L293 vs L298

Morning all....

I see that the 293 bills itself as a "Quadruple half-H driver" while the 298 is styled "Dual full-bridge driver". Voltage and current aspects aside, what are the things one would consider to choose between 293 or a 298? My simple arithmetic tells me that 4 x 0.5 = 2 so "quad half" = "dual" :~

The TI version of the 293 datasheet shows how to set up a reversible motor on 2 of its channels, so seems to me that the usefulness is much the same?

With the 293 you can drive a stepper motor with 4 windings, etc, so the quad channel comes in handy. As I see it, and I've used both bridges, as well as the 754410, the really big advantage of the 298 is, you can attach a large heatsink and pull 1.5A average with a larger battery voltage. OTOH, the 293 has very minimal heatsinking, and will get especially hot with higher battery voltages.

Eg, on a robot, you cannot drive very big motors with only 600 mA, but 1.5A gives you a much more useful range. Some of the appnotes talk about parallelling the 293 channels, and Acroname [IIRC] actually talked about soldering one 293 chip on top of another, but I never really liked those ideas all that well. Better to choose a more competent h-bridge from the get-go.

So apart from current, the usefulness of the 293 is that the quad setup manages a 4-wire stepper. But for DC motors, it's basically the same to run 2x DCs on a 293 or 298, again, current aside.

That's how I always ended up using these things on my robots. The 293 has 4 channels, but I only ever needed 2 for robot motors, so 2 channels normally went unused. And the 298 has exactly the 2 channels needed for the robots. OTOH, the extra channels on the 293 could be used for driving other things, like relays, solenoids, lamps, etc, provided they use the same Vcc as the motors.

Now, there is also another use for the 293. Since it can handle voltages as high as 36V, you could use it as the "first" stage of a high-powered h-bridge that uses 4 high-current MOSFETs, with 2 p-channel above and 2 n-channel below. The 293 could drive the gate voltages. Also, since the 293 has 4 channels, you've got the makings for controlling 2 of the MOSFET h-bridges side by side with a single 293 chip.

Thanks.... I'm going to point another thread to this reply, where someone is looking to drive some serious motors.

The 293 -> MOSFET h-bridge idea I mentioned as mainly an experimental thing, since you seem to be playing with these things. However, for "serious" motor control I would go with a more established route, where you have a lot of safeguards built in, eg, over voltage, over current, over temperature checks, etc. With the above, you would need to add those in yourself to have a safer circuit.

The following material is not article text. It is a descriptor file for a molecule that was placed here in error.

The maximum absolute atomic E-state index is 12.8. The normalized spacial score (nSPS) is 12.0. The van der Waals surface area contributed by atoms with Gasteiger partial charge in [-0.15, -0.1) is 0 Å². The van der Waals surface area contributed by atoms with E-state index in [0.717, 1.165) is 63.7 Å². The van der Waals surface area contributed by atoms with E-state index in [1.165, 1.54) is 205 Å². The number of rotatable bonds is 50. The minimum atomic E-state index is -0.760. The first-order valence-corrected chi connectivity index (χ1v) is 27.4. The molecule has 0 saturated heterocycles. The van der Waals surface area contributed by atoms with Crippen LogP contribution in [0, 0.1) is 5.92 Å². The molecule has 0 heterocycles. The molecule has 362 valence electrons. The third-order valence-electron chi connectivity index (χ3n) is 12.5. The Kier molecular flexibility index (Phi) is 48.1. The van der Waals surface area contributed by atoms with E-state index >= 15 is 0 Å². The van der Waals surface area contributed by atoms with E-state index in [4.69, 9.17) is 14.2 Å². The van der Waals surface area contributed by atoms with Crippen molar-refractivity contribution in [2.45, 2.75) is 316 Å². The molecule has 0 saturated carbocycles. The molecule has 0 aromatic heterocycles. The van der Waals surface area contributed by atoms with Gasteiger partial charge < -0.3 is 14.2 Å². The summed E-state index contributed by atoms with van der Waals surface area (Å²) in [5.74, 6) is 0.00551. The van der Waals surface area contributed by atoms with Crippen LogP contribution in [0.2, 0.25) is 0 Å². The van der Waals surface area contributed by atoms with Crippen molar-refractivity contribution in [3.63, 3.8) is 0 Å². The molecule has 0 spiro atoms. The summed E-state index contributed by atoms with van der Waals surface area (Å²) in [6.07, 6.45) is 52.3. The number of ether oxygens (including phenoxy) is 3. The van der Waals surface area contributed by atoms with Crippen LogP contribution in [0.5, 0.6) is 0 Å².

For your friend, I'd suggest something like the following, good up to 20A or so, http://www.pololu.com/catalog/category/11

For even more current, you could check the OSMC project, http://www.robotpower.com/osmc_info/ http://www.robotpower.com/products/osmc_info.html

High-current motor controllers aren't especially cheap, but you get what you pay for.

The other issue with the L298 vs the L293 is the pinout footprint of the L298; one row of pins is staggered by 0.05" so it won't fit a standard 0.1" spacing of a protoboard or a breadboard, without bending the pins (which can easily snap them off if not done carefully). If you are developing your own PCB, this isn't that big of a deal, but if you are prototyping on a breadboard or protoboard, it can be an issue.

I've found that these adaptors are very useful, though:


They are easy to solder up, and if you notice, the motor pins are kept opposite of the signal pins, which makes interfacing a lot easier. This guy also sells a PCB for mounting your own parts in place to build an L298 h-bridge module, if you already have such parts handy.

Yesterday, I was at my favorite junkyard when I found an interesting stepper driver board that looked like it used either a pair of L293 or SN754410 ICs on it; the board only drove a single stepper, though, at up to 2 amps (supposedly, based on what I read on the board). The chips were arranged side-by-side, and had a large heatsink mounted (bolted down) on top of them, so I couldn't see the parts to know for sure what chips they really were; I suspect the SN754410 because of the larger current rating (1 A vs 600 mA). It might have been some other kind of part, though (but the tale-tell weird middle ground/heatsink pins indicated that they were probably L293 or SN754410 chips).

I probably should've bought those boards - maybe next week...


Nice heavy traces.